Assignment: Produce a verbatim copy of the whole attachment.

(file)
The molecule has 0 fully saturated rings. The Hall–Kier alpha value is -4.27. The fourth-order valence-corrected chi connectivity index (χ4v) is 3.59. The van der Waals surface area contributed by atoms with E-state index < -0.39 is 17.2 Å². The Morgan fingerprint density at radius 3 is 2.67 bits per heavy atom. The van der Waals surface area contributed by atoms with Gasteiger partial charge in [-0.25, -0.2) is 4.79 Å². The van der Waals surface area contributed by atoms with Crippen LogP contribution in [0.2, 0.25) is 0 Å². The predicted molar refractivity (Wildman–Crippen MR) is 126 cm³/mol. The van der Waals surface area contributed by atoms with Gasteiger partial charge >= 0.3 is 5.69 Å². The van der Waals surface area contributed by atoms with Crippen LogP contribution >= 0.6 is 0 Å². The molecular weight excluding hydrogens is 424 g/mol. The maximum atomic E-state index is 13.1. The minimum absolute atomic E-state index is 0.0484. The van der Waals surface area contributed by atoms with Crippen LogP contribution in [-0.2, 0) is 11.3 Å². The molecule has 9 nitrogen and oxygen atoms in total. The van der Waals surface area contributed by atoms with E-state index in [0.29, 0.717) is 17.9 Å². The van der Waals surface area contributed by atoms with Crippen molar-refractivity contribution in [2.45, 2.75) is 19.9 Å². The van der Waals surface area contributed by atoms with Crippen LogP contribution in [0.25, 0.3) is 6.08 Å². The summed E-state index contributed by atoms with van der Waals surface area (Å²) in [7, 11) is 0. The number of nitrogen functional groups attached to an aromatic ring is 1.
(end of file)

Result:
The molecule has 0 fully saturated rings. The Hall–Kier alpha value is -4.27. The fourth-order valence-corrected chi connectivity index (χ4v) is 3.59. The van der Waals surface area contributed by atoms with E-state index < -0.39 is 17.2 Å². The Morgan fingerprint density at radius 3 is 2.67 bits per heavy atom. The van der Waals surface area contributed by atoms with Gasteiger partial charge in [-0.25, -0.2) is 4.79 Å². The van der Waals surface area contributed by atoms with Crippen LogP contribution in [0.2, 0.25) is 0 Å². The predicted molar refractivity (Wildman–Crippen MR) is 126 cm³/mol. The van der Waals surface area contributed by atoms with Gasteiger partial charge >= 0.3 is 5.69 Å². The van der Waals surface area contributed by atoms with Crippen LogP contribution >= 0.6 is 0 Å². The molecular weight excluding hydrogens is 424 g/mol. The maximum atomic E-state index is 13.1. The minimum absolute atomic E-state index is 0.0484. The van der Waals surface area contributed by atoms with Crippen LogP contribution in [-0.2, 0) is 11.3 Å². The molecule has 9 nitrogen and oxygen atoms in total. The van der Waals surface area contributed by atoms with E-state index in [0.29, 0.717) is 17.9 Å². The van der Waals surface area contributed by atoms with Crippen molar-refractivity contribution in [2.45, 2.75) is 19.9 Å². The van der Waals surface area contributed by atoms with Crippen LogP contribution in [0.25, 0.3) is 6.08 Å². The summed E-state index contributed by atoms with van der Waals surface area (Å²) in [7, 11) is 0. The number of nitrogen functional groups attached to an aromatic ring is 1.